The phrase "legal advice" is a limited one; not every utterance from an attorney constitutes legal advice. But its exact boundaries are uncertain. Comment [2] addresses this issue by identifying certain types of conduct that might be considered giving legal advice, but are not. Thus, the Rule

does not prohibit a lawyer from negotiating the terms of a transaction or settling a dispute with an unrepresented person. So long as the lawyer has explained that the lawyer represents an adverse party and is not representing the person, the lawyer may inform the person of the terms on which the lawyer's client will enter into an agreement or settle a matter, prepare documents that require the person's signature and explain the lawyer's own view of the meaning of the document or the lawyer's view of the underlying legal obligations.

Ohio Rule 4.3 cmt. [2].

A lawyer is prohibited from providing legal advice only when the lawyer "knows or reasonably should know" that the interests of the client and unrepresented person "are or have a reasonable possibility of being in conflict," for it is in this situation that the chance of lawyer overreaching and corresponding harm to the unrepresented person's interests is the greatest. Ohio Rule 4.3 & cmt. [2]. The "reasonable possibility" standard is, by necessity, a fluid one, turning on the circumstances of each case, which may include "the experience and sophistication of the unrepresented person, as well as the setting in which the behavior and comments occur." Id.

Guidance in applying this legal-advice aspect can be found in ethics opinions interpreting the analogous OHCPR provision, OH DR 7-104(A)(2).

A prosecuting attorney, for example, often deals with numerous individuals in the context of a case. There is usually no conflict between their interests and the state's. If a conflict becomes apparent, the prosecutor still will need to communicate with these individuals, but must be careful that the communication does not slip into the provision of advice. It is often necessary, however, for a prosecutor to give information about the law and its consequences to secure an individual's cooperation in the matter. Would this be providing legal advice and, therefore, contrary to the Rule? Under the former OHCPR and its similar provisions, the Ohio State Bar Association suggested that it was. In a 1981 opinion, the OSBA found it improper for a prosecuting attorney to tell a welfare recipient that "to knowingly make false statements to him could be welfare fraud," where her continued receipt of welfare assistance was dependent on her cooperation in a state-initiated paternity and child support action that she did not want to bring. Ohio State Ass'n Informal Op. 81-8, at 2 (Sept. 4, 1981). The provision of this information was treated as the giving of advice.

In contrast, the Cincinnati Bar Association gave an opinion that an attorney may comply with ORC 2307.61(A)(2)(a), which provides that certain types of recovery are available in a civil collections matter only if a demand letter is sent to the debtor, which letter includes "an overview of the damages available to the plaintiff." Cincinnati Bar Ass'n Op. 93-94-02, at 1 (n.d.). As the Cincinnati Bar Association saw it, the letter involved making a demand, not giving legal advice.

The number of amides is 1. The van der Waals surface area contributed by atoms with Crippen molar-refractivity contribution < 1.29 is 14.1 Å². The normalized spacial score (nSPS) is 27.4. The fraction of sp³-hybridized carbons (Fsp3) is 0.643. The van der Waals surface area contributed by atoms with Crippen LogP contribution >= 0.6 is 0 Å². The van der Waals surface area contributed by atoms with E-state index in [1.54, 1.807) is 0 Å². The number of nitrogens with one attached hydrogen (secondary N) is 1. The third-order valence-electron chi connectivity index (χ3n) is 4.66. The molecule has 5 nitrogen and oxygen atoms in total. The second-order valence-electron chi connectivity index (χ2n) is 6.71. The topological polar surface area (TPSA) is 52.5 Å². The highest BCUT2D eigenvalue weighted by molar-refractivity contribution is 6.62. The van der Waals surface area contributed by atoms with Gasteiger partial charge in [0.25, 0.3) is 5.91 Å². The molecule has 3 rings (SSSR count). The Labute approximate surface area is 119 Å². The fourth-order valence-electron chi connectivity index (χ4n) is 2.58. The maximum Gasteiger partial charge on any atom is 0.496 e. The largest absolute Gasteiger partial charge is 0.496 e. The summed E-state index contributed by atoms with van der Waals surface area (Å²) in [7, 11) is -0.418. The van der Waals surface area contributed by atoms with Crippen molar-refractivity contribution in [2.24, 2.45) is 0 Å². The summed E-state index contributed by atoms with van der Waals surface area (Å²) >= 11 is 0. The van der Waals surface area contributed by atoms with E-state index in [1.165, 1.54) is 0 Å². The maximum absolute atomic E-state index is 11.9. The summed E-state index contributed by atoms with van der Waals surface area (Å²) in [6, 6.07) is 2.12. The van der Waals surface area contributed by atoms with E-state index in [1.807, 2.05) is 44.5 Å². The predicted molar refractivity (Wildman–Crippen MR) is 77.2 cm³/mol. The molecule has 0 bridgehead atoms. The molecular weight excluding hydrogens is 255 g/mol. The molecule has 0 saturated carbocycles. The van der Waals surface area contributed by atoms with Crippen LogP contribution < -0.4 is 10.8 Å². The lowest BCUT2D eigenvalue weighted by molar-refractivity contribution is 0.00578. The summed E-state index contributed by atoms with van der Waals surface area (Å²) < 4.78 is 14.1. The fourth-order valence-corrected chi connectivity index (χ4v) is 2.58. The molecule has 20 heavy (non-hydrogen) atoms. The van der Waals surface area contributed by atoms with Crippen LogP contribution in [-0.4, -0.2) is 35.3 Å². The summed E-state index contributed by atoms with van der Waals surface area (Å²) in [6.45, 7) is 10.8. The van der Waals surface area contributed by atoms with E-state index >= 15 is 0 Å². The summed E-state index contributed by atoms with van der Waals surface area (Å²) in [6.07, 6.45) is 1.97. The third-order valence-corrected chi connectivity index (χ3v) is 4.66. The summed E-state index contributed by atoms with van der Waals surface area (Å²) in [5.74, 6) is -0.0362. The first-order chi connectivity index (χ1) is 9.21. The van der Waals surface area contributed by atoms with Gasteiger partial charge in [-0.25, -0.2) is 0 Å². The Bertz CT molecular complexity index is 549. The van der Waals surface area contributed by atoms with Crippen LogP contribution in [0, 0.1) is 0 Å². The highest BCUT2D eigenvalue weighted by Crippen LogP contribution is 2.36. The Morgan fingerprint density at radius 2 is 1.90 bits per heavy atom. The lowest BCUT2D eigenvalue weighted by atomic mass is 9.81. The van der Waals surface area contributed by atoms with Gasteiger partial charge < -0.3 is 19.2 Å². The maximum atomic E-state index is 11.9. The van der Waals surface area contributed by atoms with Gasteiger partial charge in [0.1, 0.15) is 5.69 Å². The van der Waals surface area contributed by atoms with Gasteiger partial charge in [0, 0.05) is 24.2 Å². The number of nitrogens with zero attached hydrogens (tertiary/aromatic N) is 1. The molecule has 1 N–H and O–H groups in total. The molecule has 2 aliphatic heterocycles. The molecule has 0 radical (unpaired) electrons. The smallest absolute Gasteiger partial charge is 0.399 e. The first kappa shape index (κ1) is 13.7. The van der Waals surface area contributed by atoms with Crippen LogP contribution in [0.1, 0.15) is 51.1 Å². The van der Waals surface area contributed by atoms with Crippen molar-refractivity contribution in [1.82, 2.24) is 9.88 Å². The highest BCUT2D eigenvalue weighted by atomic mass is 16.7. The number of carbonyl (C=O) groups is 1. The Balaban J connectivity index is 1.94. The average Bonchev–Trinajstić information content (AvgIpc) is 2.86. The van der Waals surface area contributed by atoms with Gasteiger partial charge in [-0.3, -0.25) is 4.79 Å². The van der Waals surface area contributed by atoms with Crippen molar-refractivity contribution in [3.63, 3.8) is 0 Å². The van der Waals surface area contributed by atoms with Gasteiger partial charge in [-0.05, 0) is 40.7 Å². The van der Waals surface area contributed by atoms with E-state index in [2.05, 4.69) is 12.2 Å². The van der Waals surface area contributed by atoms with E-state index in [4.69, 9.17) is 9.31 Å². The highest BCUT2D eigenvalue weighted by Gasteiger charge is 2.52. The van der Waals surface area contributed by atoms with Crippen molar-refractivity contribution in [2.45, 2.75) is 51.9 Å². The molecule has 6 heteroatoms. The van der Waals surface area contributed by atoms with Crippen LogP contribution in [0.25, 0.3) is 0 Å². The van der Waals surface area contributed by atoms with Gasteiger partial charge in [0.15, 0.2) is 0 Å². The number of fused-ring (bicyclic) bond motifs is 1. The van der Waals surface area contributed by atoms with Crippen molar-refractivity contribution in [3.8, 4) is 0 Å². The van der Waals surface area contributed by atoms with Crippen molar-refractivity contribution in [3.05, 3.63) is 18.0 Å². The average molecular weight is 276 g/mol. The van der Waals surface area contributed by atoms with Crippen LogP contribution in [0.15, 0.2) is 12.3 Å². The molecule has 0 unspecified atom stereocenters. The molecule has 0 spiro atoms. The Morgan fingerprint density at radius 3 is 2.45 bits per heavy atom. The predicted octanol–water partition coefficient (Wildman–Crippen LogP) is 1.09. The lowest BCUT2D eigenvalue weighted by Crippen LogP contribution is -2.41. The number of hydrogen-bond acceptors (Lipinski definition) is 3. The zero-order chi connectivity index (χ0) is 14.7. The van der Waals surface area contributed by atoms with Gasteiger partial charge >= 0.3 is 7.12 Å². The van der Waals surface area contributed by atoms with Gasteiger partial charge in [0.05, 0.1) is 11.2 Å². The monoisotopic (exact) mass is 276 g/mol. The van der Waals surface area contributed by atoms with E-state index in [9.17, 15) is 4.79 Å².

The Board of Commissioners dealt with the legal-advice issue in Bd. of Comm'rs on Grievances & Discipline Op. 96-2 (Feb. 2, 1996). Opinion 96-2 involved the settlement of a tort claim asserted by a minor claimant. Neither the minor nor his parents were represented during settlement negotiations. The lawyer retained by the tortfeasor's insurer sought advice as to whether he could prepare the application for appointment of guardian and for approval of the settlement, and appear before the court for final approval of the settlement. In responding that this would not be improper, provided certain disclosures were made to the minor and parents and to the court, the Board opined that

the preparation of the documents for the court to appoint a guardian and to approve the guardian's settlement of a minor's claim does not constitute the giving of legal advice to an unrepresented party. The documents facilitate settlement and are required by law. The documents record the agreement arrived at from the settlement negotiations. The documents are prepared at the request of the attorney's client and are not undertaken as a representation of the minor.

Op. 96-2, at *3. On the facts and assumptions stated, the advice given by the Board in Opinion 96-2 is consistent with the standards set forth in Ohio Rule 4.3 and its comments, particularly Comment [2].

Decisions under former OH DR 7-104(A)(2) on the possible-conflict issue include Cuyahoga Bar Ass'n v. Vitullo, 86 Ohio St.3d 549, 715 N.E.2d 1136 (1999) (rule violated by advising couple prior to representation with respect to lawsuit on behalf of their son, despite potential that son's employer, one of lawyer's existing clients, could be named a defendant). Accord Columbus Bar Ass'n v. Deffet, 98 Ohio St.3d 384, 2003 Ohio 1090, 785 N.E.2d 746 (rule violated by meeting with client and her estranged husband to have them sign quitclaim deed transferring marital residence to client; respondent did not ask husband whether he was represented, nor did he suggest that husband consult independent counsel concerning the transaction). Compare Yosemite Inv., Inc. v. Floyd Bell, Inc., 943 F. Supp. 882, 885 (S.D. Ohio 1996) (contact with unrepresented nonclient did not violate OH DR 7-104(A)(2) in "absence of any showing whatsoever" that nonclient's interests are adverse to those of lawyer's clients). Where the interests are or may be adverse, the concern is that the lawyer may take unfair advantage of the third party by providing advice that serves the client's interests alone, but on which the third party unwittingly will rely. In a 1994 Supreme Court case applying the former OH DR 7-104(A)(2) prohibition, a lawyer was found to have violated the rule when he prepared and submitted various legal documents on behalf of the mother and child in a paternity action, including a consent judgment entry dismissing the parentage action with prejudice, while representing the alleged father. Office of Disciplinary Counsel v. Rich, 69 Ohio St.3d 470, 633 N.E.2d 1114 (1994).